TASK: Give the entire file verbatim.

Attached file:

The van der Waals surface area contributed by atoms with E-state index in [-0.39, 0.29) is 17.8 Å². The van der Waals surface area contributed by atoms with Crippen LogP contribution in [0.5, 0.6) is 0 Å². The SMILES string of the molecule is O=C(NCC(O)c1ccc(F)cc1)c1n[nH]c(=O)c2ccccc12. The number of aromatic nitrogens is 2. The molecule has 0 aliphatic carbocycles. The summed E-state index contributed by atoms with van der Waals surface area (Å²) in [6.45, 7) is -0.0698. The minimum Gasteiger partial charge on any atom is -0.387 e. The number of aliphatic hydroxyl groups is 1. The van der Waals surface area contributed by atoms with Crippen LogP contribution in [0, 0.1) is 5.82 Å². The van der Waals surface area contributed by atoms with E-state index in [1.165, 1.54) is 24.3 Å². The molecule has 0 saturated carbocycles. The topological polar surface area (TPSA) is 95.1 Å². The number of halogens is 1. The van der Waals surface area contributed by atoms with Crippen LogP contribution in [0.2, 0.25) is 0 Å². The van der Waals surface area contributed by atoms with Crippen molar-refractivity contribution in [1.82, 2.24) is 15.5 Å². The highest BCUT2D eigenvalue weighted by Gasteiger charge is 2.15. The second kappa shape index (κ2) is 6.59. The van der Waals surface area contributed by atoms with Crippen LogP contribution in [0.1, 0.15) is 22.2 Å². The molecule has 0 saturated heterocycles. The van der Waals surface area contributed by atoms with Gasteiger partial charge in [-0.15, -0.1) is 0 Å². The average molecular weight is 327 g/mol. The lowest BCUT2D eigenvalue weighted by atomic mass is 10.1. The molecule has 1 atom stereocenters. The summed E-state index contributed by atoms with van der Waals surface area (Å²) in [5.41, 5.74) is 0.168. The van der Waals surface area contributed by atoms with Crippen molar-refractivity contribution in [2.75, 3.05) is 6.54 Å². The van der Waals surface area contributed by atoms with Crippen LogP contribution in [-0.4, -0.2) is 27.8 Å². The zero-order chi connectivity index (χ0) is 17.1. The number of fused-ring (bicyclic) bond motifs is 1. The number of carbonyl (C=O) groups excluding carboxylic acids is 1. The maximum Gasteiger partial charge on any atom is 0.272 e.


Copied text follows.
The van der Waals surface area contributed by atoms with E-state index in [-0.39, 0.29) is 17.8 Å². The van der Waals surface area contributed by atoms with Crippen LogP contribution in [0.5, 0.6) is 0 Å². The SMILES string of the molecule is O=C(NCC(O)c1ccc(F)cc1)c1n[nH]c(=O)c2ccccc12. The number of aromatic nitrogens is 2. The molecule has 0 aliphatic carbocycles. The summed E-state index contributed by atoms with van der Waals surface area (Å²) in [6.45, 7) is -0.0698. The minimum Gasteiger partial charge on any atom is -0.387 e. The number of aliphatic hydroxyl groups is 1. The van der Waals surface area contributed by atoms with Crippen LogP contribution in [0, 0.1) is 5.82 Å². The van der Waals surface area contributed by atoms with E-state index in [1.165, 1.54) is 24.3 Å². The molecule has 0 saturated carbocycles. The topological polar surface area (TPSA) is 95.1 Å². The number of halogens is 1. The van der Waals surface area contributed by atoms with Crippen LogP contribution in [0.2, 0.25) is 0 Å². The van der Waals surface area contributed by atoms with Crippen molar-refractivity contribution in [1.82, 2.24) is 15.5 Å². The highest BCUT2D eigenvalue weighted by Gasteiger charge is 2.15. The second kappa shape index (κ2) is 6.59. The van der Waals surface area contributed by atoms with Crippen LogP contribution in [0.1, 0.15) is 22.2 Å². The molecule has 0 saturated heterocycles. The van der Waals surface area contributed by atoms with Gasteiger partial charge in [-0.15, -0.1) is 0 Å². The average molecular weight is 327 g/mol. The lowest BCUT2D eigenvalue weighted by atomic mass is 10.1. The molecule has 1 atom stereocenters. The summed E-state index contributed by atoms with van der Waals surface area (Å²) in [5.41, 5.74) is 0.168. The van der Waals surface area contributed by atoms with Crippen molar-refractivity contribution in [2.75, 3.05) is 6.54 Å². The van der Waals surface area contributed by atoms with Crippen LogP contribution in [-0.4, -0.2) is 27.8 Å². The zero-order chi connectivity index (χ0) is 17.1. The number of fused-ring (bicyclic) bond motifs is 1. The number of carbonyl (C=O) groups excluding carboxylic acids is 1. The maximum Gasteiger partial charge on any atom is 0.272 e.